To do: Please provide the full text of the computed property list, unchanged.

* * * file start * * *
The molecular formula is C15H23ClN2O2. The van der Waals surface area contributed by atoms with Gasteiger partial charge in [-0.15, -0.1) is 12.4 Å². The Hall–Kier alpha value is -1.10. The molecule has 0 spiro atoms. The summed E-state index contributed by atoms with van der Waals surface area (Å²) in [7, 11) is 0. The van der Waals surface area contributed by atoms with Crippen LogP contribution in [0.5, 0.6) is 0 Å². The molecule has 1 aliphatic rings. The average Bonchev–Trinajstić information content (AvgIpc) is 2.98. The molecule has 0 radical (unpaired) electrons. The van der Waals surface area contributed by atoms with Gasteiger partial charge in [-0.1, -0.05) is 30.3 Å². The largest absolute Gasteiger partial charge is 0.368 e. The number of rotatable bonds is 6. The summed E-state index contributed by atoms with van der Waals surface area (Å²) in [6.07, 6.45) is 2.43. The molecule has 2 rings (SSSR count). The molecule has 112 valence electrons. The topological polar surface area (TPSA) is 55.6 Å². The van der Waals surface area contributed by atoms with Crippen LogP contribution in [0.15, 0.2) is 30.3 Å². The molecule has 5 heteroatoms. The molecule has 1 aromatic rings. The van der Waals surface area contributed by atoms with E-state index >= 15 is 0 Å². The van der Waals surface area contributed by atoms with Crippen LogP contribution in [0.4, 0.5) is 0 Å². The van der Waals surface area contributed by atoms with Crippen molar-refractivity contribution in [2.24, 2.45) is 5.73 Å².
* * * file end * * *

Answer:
The molecular formula is C15H23ClN2O2. The van der Waals surface area contributed by atoms with Gasteiger partial charge in [-0.15, -0.1) is 12.4 Å². The Hall–Kier alpha value is -1.10. The molecule has 0 spiro atoms. The summed E-state index contributed by atoms with van der Waals surface area (Å²) in [7, 11) is 0. The van der Waals surface area contributed by atoms with Crippen LogP contribution in [0.5, 0.6) is 0 Å². The molecule has 1 aliphatic rings. The average Bonchev–Trinajstić information content (AvgIpc) is 2.98. The molecule has 0 radical (unpaired) electrons. The van der Waals surface area contributed by atoms with Gasteiger partial charge in [-0.1, -0.05) is 30.3 Å². The largest absolute Gasteiger partial charge is 0.368 e. The number of rotatable bonds is 6. The summed E-state index contributed by atoms with van der Waals surface area (Å²) in [6.07, 6.45) is 2.43. The molecule has 2 rings (SSSR count). The molecule has 112 valence electrons. The topological polar surface area (TPSA) is 55.6 Å². The van der Waals surface area contributed by atoms with Crippen LogP contribution in [0.15, 0.2) is 30.3 Å². The molecule has 5 heteroatoms. The molecule has 1 aromatic rings. The van der Waals surface area contributed by atoms with E-state index >= 15 is 0 Å². The van der Waals surface area contributed by atoms with Crippen LogP contribution in [0.4, 0.5) is 0 Å². The van der Waals surface area contributed by atoms with Crippen molar-refractivity contribution in [2.24, 2.45) is 5.73 Å².